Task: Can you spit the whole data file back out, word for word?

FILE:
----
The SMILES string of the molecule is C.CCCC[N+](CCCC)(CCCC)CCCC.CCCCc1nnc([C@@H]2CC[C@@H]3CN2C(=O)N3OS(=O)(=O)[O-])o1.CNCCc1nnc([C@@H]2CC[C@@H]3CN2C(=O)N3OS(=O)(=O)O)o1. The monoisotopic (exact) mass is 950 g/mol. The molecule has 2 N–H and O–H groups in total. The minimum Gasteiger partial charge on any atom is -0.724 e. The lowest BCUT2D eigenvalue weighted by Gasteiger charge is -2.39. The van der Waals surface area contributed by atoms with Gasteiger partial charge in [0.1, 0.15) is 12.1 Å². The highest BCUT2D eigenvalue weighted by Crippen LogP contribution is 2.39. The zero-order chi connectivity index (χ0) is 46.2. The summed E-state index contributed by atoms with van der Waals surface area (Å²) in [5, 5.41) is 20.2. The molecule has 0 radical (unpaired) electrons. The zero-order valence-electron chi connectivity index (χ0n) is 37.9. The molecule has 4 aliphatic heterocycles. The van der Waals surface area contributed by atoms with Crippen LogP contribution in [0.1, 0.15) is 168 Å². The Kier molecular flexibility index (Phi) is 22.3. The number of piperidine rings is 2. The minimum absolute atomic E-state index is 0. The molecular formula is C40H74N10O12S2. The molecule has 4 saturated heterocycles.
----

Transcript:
The SMILES string of the molecule is C.CCCC[N+](CCCC)(CCCC)CCCC.CCCCc1nnc([C@@H]2CC[C@@H]3CN2C(=O)N3OS(=O)(=O)[O-])o1.CNCCc1nnc([C@@H]2CC[C@@H]3CN2C(=O)N3OS(=O)(=O)O)o1. The monoisotopic (exact) mass is 950 g/mol. The molecule has 2 N–H and O–H groups in total. The minimum Gasteiger partial charge on any atom is -0.724 e. The lowest BCUT2D eigenvalue weighted by Gasteiger charge is -2.39. The van der Waals surface area contributed by atoms with Gasteiger partial charge in [0.1, 0.15) is 12.1 Å². The highest BCUT2D eigenvalue weighted by Crippen LogP contribution is 2.39. The zero-order chi connectivity index (χ0) is 46.2. The summed E-state index contributed by atoms with van der Waals surface area (Å²) in [5, 5.41) is 20.2. The molecule has 0 radical (unpaired) electrons. The zero-order valence-electron chi connectivity index (χ0n) is 37.9. The molecule has 4 aliphatic heterocycles. The van der Waals surface area contributed by atoms with Crippen LogP contribution in [0.1, 0.15) is 168 Å². The Kier molecular flexibility index (Phi) is 22.3. The number of piperidine rings is 2. The minimum absolute atomic E-state index is 0. The molecular formula is C40H74N10O12S2. The molecule has 4 saturated heterocycles.